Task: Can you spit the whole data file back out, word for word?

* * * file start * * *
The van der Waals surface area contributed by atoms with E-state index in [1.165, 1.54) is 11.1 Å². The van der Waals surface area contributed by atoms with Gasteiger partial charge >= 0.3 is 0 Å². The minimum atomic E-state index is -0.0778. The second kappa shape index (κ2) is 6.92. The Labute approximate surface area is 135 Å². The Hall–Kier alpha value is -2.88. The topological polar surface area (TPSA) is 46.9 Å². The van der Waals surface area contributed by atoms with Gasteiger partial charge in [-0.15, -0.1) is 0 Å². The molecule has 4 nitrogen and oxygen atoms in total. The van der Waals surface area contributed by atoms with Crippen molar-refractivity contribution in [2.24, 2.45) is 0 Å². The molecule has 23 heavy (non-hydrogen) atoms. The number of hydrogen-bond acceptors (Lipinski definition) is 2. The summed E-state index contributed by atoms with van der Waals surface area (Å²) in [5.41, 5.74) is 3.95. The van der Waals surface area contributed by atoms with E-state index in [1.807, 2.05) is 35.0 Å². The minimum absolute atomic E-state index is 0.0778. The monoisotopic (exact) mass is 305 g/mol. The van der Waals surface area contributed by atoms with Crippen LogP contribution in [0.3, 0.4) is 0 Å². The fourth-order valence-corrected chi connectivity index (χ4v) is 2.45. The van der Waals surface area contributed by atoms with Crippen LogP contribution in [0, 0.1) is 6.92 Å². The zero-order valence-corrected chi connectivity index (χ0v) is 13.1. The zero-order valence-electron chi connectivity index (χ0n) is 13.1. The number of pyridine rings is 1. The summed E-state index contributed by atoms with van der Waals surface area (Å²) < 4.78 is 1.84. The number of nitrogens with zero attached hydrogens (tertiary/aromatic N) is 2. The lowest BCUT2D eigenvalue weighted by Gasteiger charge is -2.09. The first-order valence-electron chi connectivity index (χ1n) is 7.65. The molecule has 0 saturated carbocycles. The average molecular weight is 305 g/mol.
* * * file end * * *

The van der Waals surface area contributed by atoms with E-state index in [1.165, 1.54) is 11.1 Å². The van der Waals surface area contributed by atoms with Gasteiger partial charge >= 0.3 is 0 Å². The minimum atomic E-state index is -0.0778. The second kappa shape index (κ2) is 6.92. The Labute approximate surface area is 135 Å². The Hall–Kier alpha value is -2.88. The topological polar surface area (TPSA) is 46.9 Å². The van der Waals surface area contributed by atoms with Gasteiger partial charge in [-0.15, -0.1) is 0 Å². The molecule has 4 nitrogen and oxygen atoms in total. The van der Waals surface area contributed by atoms with Crippen molar-refractivity contribution in [2.24, 2.45) is 0 Å². The molecule has 23 heavy (non-hydrogen) atoms. The number of hydrogen-bond acceptors (Lipinski definition) is 2. The summed E-state index contributed by atoms with van der Waals surface area (Å²) in [5.41, 5.74) is 3.95. The van der Waals surface area contributed by atoms with E-state index in [1.807, 2.05) is 35.0 Å². The minimum absolute atomic E-state index is 0.0778. The monoisotopic (exact) mass is 305 g/mol. The van der Waals surface area contributed by atoms with Crippen LogP contribution in [0.3, 0.4) is 0 Å². The fourth-order valence-corrected chi connectivity index (χ4v) is 2.45. The van der Waals surface area contributed by atoms with Crippen LogP contribution in [0, 0.1) is 6.92 Å². The zero-order valence-corrected chi connectivity index (χ0v) is 13.1. The zero-order valence-electron chi connectivity index (χ0n) is 13.1. The number of pyridine rings is 1. The summed E-state index contributed by atoms with van der Waals surface area (Å²) < 4.78 is 1.84. The number of nitrogens with zero attached hydrogens (tertiary/aromatic N) is 2. The lowest BCUT2D eigenvalue weighted by Gasteiger charge is -2.09. The first-order valence-electron chi connectivity index (χ1n) is 7.65. The molecule has 0 saturated carbocycles. The average molecular weight is 305 g/mol.